Hand to mouth existence

Deafblind children have been entitled to specialist assessments
and support since 2001, when the government issued statutory
guidance on services.(1)

Under the guidance, councils must identify, make contact with and
keep a record of all deafblind people in their area. This should
include those with other disabilities such as learning difficulties
who may be registered with other services.

Councils must also ensure:

  • An assessment is carried out by specifically trained people.
    This may mean bringing in expertise from outside the council.
  • Services are provided that include one-to-one support by
    trained staff where needed, including intervenors.
  • Ensure one member of senior management has overall
    responsibility for deafblind services. A third-tier officer with
    strategic responsibility for disabled children would be

Officially, there are 23,000 deafblind people but reports from
councils suggest twice this number or more. All these require
one-to-one support to assist with mobility, access to information
and communication. Many councils are now developing communicator
guide services suitable for those who have acquired deafblindness.

But those who are born deafblind are likely to need an intervenor,
who gives one-to-one support to enable the child to interact with
the world. They will follow developmental programmes to encourage
communication and language development, and to help the child
understand the world and develop independence.

Yet deafblind charity Sense continues to hear stories of families
fighting for even the most basic support, and intervenors rarely
support deafblind children outside of school hours. Consequently,
children’s services are still failing some of the most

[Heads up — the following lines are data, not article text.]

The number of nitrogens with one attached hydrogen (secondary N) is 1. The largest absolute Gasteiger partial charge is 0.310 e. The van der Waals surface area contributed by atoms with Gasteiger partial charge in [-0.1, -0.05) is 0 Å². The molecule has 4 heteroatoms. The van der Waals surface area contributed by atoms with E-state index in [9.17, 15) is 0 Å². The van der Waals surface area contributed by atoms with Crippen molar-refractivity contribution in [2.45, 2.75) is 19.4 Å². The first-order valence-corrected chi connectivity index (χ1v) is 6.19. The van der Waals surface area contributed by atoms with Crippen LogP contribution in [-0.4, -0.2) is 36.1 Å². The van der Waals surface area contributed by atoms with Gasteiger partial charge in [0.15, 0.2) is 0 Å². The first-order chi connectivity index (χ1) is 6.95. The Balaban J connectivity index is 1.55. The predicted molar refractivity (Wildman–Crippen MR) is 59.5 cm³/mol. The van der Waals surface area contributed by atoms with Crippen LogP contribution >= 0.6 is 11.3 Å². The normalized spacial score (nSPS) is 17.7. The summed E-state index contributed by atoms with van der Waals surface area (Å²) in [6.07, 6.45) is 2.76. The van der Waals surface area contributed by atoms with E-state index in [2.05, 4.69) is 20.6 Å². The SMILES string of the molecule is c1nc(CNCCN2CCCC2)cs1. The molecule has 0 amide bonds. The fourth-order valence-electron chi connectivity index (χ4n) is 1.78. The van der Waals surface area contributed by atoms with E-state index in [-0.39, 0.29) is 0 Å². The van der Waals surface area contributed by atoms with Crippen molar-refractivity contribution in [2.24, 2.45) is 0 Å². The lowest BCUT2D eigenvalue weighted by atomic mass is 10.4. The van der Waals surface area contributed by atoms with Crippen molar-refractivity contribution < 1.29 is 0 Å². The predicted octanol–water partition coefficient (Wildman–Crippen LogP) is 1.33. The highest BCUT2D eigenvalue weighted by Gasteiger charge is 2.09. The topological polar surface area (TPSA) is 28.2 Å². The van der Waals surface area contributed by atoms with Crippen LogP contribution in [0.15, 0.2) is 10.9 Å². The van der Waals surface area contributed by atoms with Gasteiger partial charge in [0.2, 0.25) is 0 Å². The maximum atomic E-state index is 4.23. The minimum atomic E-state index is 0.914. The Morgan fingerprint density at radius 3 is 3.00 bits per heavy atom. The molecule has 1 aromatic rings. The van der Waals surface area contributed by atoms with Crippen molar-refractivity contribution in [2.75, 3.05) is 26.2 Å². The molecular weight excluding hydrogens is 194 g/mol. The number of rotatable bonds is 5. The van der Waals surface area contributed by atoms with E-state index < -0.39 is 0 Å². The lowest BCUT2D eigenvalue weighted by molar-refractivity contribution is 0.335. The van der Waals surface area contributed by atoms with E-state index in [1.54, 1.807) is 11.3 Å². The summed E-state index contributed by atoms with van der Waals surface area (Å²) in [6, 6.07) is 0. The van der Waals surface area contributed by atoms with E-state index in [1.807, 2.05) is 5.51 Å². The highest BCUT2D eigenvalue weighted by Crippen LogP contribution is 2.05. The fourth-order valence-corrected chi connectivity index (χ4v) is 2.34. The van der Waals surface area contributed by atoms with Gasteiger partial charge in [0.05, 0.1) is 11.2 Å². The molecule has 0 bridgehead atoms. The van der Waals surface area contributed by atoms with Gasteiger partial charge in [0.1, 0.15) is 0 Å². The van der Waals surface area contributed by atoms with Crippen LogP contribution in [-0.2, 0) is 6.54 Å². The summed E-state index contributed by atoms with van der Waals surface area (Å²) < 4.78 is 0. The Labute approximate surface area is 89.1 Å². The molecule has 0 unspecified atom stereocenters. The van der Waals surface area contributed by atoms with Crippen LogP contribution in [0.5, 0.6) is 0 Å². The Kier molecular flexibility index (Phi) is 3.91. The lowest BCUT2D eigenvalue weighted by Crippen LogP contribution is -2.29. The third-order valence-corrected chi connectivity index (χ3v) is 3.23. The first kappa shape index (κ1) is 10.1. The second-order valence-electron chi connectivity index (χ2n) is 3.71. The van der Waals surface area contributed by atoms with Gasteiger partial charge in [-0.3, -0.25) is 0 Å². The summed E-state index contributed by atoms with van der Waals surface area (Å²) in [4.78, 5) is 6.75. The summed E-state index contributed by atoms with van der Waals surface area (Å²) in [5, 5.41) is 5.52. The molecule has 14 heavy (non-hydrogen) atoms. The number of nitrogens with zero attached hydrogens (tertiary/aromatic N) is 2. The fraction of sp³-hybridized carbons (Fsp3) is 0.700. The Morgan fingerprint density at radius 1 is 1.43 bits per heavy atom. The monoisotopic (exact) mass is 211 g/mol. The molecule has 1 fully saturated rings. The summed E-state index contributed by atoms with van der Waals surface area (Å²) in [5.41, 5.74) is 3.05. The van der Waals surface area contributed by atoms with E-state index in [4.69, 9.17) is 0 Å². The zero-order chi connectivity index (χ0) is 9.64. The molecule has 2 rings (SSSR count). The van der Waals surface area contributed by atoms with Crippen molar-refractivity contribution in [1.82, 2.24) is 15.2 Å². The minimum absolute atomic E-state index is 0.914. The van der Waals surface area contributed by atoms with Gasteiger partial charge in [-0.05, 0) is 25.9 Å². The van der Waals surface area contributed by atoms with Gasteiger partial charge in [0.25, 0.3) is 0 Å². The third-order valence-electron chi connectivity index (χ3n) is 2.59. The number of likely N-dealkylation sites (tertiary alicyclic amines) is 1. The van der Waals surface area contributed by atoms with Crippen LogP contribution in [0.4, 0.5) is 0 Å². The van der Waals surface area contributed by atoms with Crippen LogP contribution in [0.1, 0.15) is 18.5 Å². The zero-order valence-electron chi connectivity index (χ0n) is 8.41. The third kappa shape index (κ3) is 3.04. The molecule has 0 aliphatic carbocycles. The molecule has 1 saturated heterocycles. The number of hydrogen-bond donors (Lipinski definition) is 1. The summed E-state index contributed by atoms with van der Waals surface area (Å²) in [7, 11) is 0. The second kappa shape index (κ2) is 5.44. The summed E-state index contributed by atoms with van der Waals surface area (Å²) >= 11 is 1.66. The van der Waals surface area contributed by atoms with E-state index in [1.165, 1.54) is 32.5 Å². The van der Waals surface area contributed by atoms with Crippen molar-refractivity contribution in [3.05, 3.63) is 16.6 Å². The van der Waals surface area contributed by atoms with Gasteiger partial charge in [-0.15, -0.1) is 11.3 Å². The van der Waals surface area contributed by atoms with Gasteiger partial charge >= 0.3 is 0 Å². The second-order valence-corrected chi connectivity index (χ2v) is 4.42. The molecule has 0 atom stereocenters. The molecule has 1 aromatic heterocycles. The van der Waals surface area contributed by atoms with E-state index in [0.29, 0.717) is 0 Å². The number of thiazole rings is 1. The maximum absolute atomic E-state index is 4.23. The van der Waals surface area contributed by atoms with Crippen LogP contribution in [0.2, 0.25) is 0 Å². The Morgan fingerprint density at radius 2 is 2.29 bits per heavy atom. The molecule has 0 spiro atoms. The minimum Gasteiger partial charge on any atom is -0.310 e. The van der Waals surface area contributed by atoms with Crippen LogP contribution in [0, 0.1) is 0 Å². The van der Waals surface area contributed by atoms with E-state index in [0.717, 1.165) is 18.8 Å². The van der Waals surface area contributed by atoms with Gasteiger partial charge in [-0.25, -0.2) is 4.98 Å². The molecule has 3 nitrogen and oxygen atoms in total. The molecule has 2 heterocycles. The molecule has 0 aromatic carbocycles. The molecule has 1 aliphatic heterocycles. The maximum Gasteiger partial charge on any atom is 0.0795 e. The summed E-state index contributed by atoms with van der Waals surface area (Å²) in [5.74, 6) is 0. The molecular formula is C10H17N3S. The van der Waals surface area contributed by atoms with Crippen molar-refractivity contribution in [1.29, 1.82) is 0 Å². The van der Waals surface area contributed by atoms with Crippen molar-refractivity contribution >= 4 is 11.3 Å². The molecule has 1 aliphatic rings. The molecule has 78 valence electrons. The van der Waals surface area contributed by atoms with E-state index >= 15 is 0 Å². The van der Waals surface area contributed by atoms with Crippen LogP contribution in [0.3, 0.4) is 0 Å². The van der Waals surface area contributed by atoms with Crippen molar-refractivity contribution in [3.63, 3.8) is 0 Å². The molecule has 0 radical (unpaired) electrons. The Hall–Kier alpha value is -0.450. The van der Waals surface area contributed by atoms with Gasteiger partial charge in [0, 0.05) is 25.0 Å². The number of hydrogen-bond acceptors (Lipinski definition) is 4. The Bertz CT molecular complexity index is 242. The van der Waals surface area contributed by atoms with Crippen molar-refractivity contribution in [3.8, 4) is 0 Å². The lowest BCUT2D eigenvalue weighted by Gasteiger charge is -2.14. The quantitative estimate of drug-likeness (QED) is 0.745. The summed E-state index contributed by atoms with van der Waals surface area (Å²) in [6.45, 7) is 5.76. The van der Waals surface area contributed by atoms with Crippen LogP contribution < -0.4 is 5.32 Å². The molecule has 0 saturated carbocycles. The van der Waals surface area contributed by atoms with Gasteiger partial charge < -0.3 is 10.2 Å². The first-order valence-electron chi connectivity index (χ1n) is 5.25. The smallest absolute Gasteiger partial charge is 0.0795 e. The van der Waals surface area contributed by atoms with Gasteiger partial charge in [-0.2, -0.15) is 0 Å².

disadvantaged disabled children.

This is because most councils have focused their efforts to
implement the guidance on adults – who account for most
deafblind people. Managers responsible for developing sensory
services are usually based in adult services and whether
sensory-impaired children are the responsibility of the sensory
team or the children’s disabilities team is often unclear.

There are several reasons why effective service planning for
deafblind children is a challenge. Deafblindness among children is
uncommon – estimated at about three in every 100,000 children
or about 4,400. Many councils, then, will only have to cater for
one or two deafblind children.

Our sight and hearing account for 95 per cent of what we learn
about the world around us. If these two senses are significantly
impaired, learning becomes a challenge. Added to this, the common
causes of deafblindness in children often lead to additional needs
such as learning difficulties, balance problems, health problems
and physical disabilities.

The social needs of deafblind children are often inadequately
addressed or simply ignored. The result is that many deafblind
children are living lives which are much more restricted than they
need to be. They are missing out on opportunities to learn, to gain
confidence and to join in their community life. Their families are
faced with the demanding task of caring for a child who needs
constant one-to-one attention. Parents become exhausted and
siblings may feel neglected. As children become older, the
involvement of their parents in their social activity is less and
less appropriate.

Sense has campaigned for the guidance to be effectively implemented
in children’s services since it was issued. In October 2003,